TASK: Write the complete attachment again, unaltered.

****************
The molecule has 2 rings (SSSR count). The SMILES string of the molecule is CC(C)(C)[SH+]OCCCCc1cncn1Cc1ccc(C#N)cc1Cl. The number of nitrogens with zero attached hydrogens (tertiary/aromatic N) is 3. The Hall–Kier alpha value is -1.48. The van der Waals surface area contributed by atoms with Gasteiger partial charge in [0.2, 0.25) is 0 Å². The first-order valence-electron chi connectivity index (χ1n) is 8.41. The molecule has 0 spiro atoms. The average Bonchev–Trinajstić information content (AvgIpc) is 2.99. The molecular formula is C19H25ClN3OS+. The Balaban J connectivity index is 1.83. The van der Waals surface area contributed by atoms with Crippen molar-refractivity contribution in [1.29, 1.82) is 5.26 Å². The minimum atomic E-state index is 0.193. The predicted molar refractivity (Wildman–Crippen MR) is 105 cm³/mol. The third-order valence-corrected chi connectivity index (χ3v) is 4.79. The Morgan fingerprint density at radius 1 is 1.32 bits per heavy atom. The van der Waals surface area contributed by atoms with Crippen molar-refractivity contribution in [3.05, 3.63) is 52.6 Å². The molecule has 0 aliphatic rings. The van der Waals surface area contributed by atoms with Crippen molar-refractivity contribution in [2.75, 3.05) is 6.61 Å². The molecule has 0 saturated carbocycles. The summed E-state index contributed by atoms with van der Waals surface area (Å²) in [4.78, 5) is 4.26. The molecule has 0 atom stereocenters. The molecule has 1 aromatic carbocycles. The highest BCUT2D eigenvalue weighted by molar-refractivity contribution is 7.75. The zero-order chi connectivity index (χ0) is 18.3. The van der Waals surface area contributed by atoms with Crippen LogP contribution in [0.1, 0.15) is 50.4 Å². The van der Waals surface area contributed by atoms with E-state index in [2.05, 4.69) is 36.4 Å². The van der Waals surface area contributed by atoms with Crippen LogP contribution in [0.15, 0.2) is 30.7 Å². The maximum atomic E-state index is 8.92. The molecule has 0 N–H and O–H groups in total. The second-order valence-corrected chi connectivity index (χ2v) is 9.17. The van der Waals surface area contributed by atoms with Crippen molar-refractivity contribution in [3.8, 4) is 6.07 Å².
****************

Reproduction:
The molecule has 2 rings (SSSR count). The SMILES string of the molecule is CC(C)(C)[SH+]OCCCCc1cncn1Cc1ccc(C#N)cc1Cl. The number of nitrogens with zero attached hydrogens (tertiary/aromatic N) is 3. The Hall–Kier alpha value is -1.48. The van der Waals surface area contributed by atoms with Gasteiger partial charge in [0.2, 0.25) is 0 Å². The first-order valence-electron chi connectivity index (χ1n) is 8.41. The molecule has 0 spiro atoms. The average Bonchev–Trinajstić information content (AvgIpc) is 2.99. The molecular formula is C19H25ClN3OS+. The Balaban J connectivity index is 1.83. The van der Waals surface area contributed by atoms with Crippen molar-refractivity contribution in [1.29, 1.82) is 5.26 Å². The minimum atomic E-state index is 0.193. The predicted molar refractivity (Wildman–Crippen MR) is 105 cm³/mol. The third-order valence-corrected chi connectivity index (χ3v) is 4.79. The Morgan fingerprint density at radius 1 is 1.32 bits per heavy atom. The van der Waals surface area contributed by atoms with Crippen molar-refractivity contribution in [3.05, 3.63) is 52.6 Å². The molecule has 0 aliphatic rings. The van der Waals surface area contributed by atoms with Crippen molar-refractivity contribution in [2.75, 3.05) is 6.61 Å². The molecule has 0 saturated carbocycles. The summed E-state index contributed by atoms with van der Waals surface area (Å²) in [4.78, 5) is 4.26. The molecule has 0 atom stereocenters. The molecule has 1 aromatic carbocycles. The highest BCUT2D eigenvalue weighted by molar-refractivity contribution is 7.75. The zero-order chi connectivity index (χ0) is 18.3. The van der Waals surface area contributed by atoms with Crippen LogP contribution in [0.1, 0.15) is 50.4 Å². The van der Waals surface area contributed by atoms with E-state index in [2.05, 4.69) is 36.4 Å². The van der Waals surface area contributed by atoms with Crippen LogP contribution in [0.15, 0.2) is 30.7 Å². The maximum atomic E-state index is 8.92. The molecule has 0 N–H and O–H groups in total. The second-order valence-corrected chi connectivity index (χ2v) is 9.17. The van der Waals surface area contributed by atoms with Crippen molar-refractivity contribution in [3.8, 4) is 6.07 Å².